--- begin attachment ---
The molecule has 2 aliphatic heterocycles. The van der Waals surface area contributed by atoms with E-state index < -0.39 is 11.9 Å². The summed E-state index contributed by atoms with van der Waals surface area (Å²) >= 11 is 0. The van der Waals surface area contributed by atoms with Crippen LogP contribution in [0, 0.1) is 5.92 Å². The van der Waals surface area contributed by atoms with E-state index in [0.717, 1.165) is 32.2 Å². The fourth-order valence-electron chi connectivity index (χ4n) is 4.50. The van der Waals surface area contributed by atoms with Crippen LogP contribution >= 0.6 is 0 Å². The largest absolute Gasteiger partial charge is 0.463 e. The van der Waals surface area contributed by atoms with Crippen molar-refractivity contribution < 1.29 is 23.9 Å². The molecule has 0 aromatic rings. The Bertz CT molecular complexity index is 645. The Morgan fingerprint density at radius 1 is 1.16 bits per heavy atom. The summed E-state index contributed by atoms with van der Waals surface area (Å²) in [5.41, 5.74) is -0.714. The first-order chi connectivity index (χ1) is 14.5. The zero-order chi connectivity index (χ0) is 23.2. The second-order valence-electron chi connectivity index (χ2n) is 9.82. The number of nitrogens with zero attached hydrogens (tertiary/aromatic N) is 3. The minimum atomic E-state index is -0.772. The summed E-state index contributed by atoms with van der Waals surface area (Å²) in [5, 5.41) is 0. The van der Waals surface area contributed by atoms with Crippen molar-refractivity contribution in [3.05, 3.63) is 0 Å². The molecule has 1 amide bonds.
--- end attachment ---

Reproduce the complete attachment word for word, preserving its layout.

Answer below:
The molecule has 2 aliphatic heterocycles. The van der Waals surface area contributed by atoms with E-state index < -0.39 is 11.9 Å². The summed E-state index contributed by atoms with van der Waals surface area (Å²) >= 11 is 0. The van der Waals surface area contributed by atoms with Crippen LogP contribution in [0, 0.1) is 5.92 Å². The van der Waals surface area contributed by atoms with E-state index in [0.717, 1.165) is 32.2 Å². The fourth-order valence-electron chi connectivity index (χ4n) is 4.50. The van der Waals surface area contributed by atoms with Crippen LogP contribution >= 0.6 is 0 Å². The largest absolute Gasteiger partial charge is 0.463 e. The van der Waals surface area contributed by atoms with Crippen molar-refractivity contribution < 1.29 is 23.9 Å². The molecule has 0 aromatic rings. The Bertz CT molecular complexity index is 645. The Morgan fingerprint density at radius 1 is 1.16 bits per heavy atom. The summed E-state index contributed by atoms with van der Waals surface area (Å²) in [5.41, 5.74) is -0.714. The first-order chi connectivity index (χ1) is 14.5. The zero-order chi connectivity index (χ0) is 23.2. The second-order valence-electron chi connectivity index (χ2n) is 9.82. The number of nitrogens with zero attached hydrogens (tertiary/aromatic N) is 3. The minimum atomic E-state index is -0.772. The summed E-state index contributed by atoms with van der Waals surface area (Å²) in [5, 5.41) is 0. The van der Waals surface area contributed by atoms with Crippen molar-refractivity contribution in [3.05, 3.63) is 0 Å². The molecule has 1 amide bonds.